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Her World

Knowing When to Give Up the Ship

October 13, 1985|JUDITH MORGAN | Morgan, of La Jolla, is a nationally known magazine and newspaper writer

I have two firm convictions about cruising. First, do give up the ship. Second, don't.

Knowing when to stay and when to move can be as tricky as a card game. The easiest rule is to be flexible. Don't get trapped into buying shore tours that rob you of all your free time. Yet don't pass up a sight you've dreamed of seeing.

Getting there independently is often not as simple and comfortable as you imagine. The cruise line may have hired the only buses in the region. The village's lone taxi may have neither air conditioning nor a floor. And of course, the driver does not make change.

The ports of call--and how much time you have in each--are important factors in choosing a cruise. Many of the jolliest moments of a seafaring holiday are on land.

There are primitive anchorages that are exotic for a serene sprawl on a palmy beach. There are sophisticated cities where fine restaurants may be more tempting than the scenery.

Stroll in a Neighborhood

It's worth giving up the ship to stroll through bougainvillea-riddled neighborhoods in the Caribbean. You can earn the same mileage as you would doing seven laps around deck, but without repeating your view, retracing your steps or regarding the rail.

When the Sagafjord was glimmering in Vancouver's Burrard Inlet, I gave up its splendid dining room, which is decorated in pale salmon, to have a snack at the English Bay Cafe at the foot of Davie Street. Then I hailed a cab in a shower of sun and spent time amid the totem poles that dominate the Museum of Anthropology on a cliff by the University of British Columbia.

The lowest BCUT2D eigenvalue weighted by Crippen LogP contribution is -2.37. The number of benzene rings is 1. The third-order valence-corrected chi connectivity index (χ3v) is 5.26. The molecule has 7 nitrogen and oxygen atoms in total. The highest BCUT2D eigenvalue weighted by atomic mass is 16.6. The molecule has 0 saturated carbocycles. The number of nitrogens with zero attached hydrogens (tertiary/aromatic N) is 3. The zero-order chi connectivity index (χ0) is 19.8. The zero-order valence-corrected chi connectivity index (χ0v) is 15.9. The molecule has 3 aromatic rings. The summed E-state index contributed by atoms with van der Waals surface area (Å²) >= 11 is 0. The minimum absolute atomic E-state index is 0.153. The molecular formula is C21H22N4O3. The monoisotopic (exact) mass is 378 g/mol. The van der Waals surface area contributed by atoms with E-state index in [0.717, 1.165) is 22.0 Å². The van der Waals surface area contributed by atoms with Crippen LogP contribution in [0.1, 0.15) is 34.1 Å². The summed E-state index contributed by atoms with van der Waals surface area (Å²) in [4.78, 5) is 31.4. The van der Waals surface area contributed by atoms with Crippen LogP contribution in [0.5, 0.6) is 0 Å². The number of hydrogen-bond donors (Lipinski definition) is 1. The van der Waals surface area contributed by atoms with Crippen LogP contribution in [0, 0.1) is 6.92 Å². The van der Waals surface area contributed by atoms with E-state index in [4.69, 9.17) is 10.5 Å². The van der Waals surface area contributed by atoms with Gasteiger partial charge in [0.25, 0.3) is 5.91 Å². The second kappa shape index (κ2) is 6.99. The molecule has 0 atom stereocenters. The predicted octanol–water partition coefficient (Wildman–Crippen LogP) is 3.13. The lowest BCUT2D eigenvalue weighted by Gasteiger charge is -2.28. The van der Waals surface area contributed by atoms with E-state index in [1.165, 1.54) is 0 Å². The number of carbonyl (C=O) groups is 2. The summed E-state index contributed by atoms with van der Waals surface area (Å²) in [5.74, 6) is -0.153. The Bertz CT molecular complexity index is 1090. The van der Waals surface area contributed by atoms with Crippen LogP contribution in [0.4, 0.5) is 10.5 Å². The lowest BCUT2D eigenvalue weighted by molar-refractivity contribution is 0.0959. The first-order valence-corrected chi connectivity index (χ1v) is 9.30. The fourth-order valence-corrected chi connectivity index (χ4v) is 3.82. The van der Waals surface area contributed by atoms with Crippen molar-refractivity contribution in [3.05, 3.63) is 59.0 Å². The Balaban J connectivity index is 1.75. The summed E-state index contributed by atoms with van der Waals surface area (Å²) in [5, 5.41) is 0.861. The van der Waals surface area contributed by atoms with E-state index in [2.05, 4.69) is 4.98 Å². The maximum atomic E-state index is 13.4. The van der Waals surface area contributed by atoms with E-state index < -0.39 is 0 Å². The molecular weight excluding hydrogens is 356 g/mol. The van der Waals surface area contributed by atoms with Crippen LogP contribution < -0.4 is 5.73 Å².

If I had not given up a ship at Catania, I would have missed hiking on the slopes of Mt. Etna on a day she erupted within hissing range of my feet. If I had not hopped off the Norwegian mail boat at Bodo, I would have missed hearing a children's choir practicing carols.

Yet other appealing times are when you don't give up the ship. I stayed on board in Ensenada, a port I know well, and relished the dual personality of any vessel: the ship that had entertained us, fed us and carried us for days was now at rest, dressed snappily in flags, but evacuated, as passengers drifted off in search of bargains and salsa.

Quiet of an Empty Ship

She was calm. She was quiet. She was mine. I walked the wide, empty deck around the pool without slipping over sun-oiled bodies. I had a choice of deck chairs to place at any angle. I could stretch out in my swimsuit--my face under a hat--without wishing I'd worn a long cover-up. All alone, I was the trimmest person in sight.

I decided to stay on board one rainy day in Bar Harbor, because I had visited that pretty pocket of Maine before. Instead of sloshing ashore I retreated to my cabin, wrapped up in a warm robe, tossed a fiery phrase in my log and read a paperback mystery.

When you finally leave a ship, remember that it may not leave you. After eight days at sea I docked in Copenhagen. With a few hours before my flight home, I headed for that palace of Scandinavian design: Illums Bolighus. When trying to negotiate the aisles of their crystal department, I found I was walking on ship's legs, swaying from side to side as if I were still at high sea.

A Danish clerk offered me a well-designed chair and insisted I sit down and be comfortable. She handed me a well-designed pen and pad. In wavering letters, I printed an order for Orrefors goblets.

Miraculously, I broke nothing that day. Not even the bank.

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